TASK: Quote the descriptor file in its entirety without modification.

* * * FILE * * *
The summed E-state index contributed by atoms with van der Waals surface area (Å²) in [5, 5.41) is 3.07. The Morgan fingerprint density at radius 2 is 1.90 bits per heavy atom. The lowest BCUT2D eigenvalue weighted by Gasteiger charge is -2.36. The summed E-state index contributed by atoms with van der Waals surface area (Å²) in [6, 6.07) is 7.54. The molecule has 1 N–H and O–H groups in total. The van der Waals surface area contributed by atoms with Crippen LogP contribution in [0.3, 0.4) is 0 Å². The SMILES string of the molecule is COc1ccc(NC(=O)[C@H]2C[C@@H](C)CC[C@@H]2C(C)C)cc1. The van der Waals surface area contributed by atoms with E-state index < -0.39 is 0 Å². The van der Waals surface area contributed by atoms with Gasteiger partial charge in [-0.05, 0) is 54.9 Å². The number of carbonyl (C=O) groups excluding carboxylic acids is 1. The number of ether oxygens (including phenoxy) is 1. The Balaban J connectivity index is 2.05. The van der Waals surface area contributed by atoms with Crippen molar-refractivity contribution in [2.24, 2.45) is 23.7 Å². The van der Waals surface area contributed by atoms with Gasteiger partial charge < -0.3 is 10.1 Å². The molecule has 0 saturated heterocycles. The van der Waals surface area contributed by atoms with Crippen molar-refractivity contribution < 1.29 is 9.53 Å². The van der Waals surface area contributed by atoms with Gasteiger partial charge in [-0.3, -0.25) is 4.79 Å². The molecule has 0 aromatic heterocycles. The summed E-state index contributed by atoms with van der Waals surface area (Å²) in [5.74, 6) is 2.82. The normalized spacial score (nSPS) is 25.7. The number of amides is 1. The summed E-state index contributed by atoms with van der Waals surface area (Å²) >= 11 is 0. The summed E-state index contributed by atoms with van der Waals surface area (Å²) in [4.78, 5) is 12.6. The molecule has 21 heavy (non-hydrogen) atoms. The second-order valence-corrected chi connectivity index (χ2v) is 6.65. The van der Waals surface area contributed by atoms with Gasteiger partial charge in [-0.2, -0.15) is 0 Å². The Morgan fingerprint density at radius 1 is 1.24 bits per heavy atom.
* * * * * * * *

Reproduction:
The summed E-state index contributed by atoms with van der Waals surface area (Å²) in [5, 5.41) is 3.07. The Morgan fingerprint density at radius 2 is 1.90 bits per heavy atom. The lowest BCUT2D eigenvalue weighted by Gasteiger charge is -2.36. The summed E-state index contributed by atoms with van der Waals surface area (Å²) in [6, 6.07) is 7.54. The molecule has 1 N–H and O–H groups in total. The van der Waals surface area contributed by atoms with Crippen LogP contribution in [0.3, 0.4) is 0 Å². The SMILES string of the molecule is COc1ccc(NC(=O)[C@H]2C[C@@H](C)CC[C@@H]2C(C)C)cc1. The van der Waals surface area contributed by atoms with E-state index < -0.39 is 0 Å². The van der Waals surface area contributed by atoms with Gasteiger partial charge in [-0.05, 0) is 54.9 Å². The number of carbonyl (C=O) groups excluding carboxylic acids is 1. The number of ether oxygens (including phenoxy) is 1. The Balaban J connectivity index is 2.05. The van der Waals surface area contributed by atoms with Crippen molar-refractivity contribution in [2.24, 2.45) is 23.7 Å². The van der Waals surface area contributed by atoms with Gasteiger partial charge < -0.3 is 10.1 Å². The molecule has 0 saturated heterocycles. The van der Waals surface area contributed by atoms with Crippen molar-refractivity contribution < 1.29 is 9.53 Å². The van der Waals surface area contributed by atoms with Gasteiger partial charge in [-0.3, -0.25) is 4.79 Å². The molecule has 0 aromatic heterocycles. The summed E-state index contributed by atoms with van der Waals surface area (Å²) in [5.74, 6) is 2.82. The normalized spacial score (nSPS) is 25.7. The number of amides is 1. The summed E-state index contributed by atoms with van der Waals surface area (Å²) >= 11 is 0. The summed E-state index contributed by atoms with van der Waals surface area (Å²) in [4.78, 5) is 12.6. The molecule has 21 heavy (non-hydrogen) atoms. The second-order valence-corrected chi connectivity index (χ2v) is 6.65. The van der Waals surface area contributed by atoms with Gasteiger partial charge in [-0.2, -0.15) is 0 Å². The Morgan fingerprint density at radius 1 is 1.24 bits per heavy atom.